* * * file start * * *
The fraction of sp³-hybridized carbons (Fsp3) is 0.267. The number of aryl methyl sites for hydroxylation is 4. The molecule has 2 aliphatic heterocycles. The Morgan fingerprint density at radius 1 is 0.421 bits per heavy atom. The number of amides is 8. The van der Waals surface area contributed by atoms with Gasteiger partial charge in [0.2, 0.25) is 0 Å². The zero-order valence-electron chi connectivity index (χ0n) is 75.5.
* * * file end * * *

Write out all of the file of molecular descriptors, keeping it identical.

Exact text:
The fraction of sp³-hybridized carbons (Fsp3) is 0.267. The number of aryl methyl sites for hydroxylation is 4. The molecule has 2 aliphatic heterocycles. The Morgan fingerprint density at radius 1 is 0.421 bits per heavy atom. The number of amides is 8. The van der Waals surface area contributed by atoms with Gasteiger partial charge in [0.2, 0.25) is 0 Å². The zero-order valence-electron chi connectivity index (χ0n) is 75.5.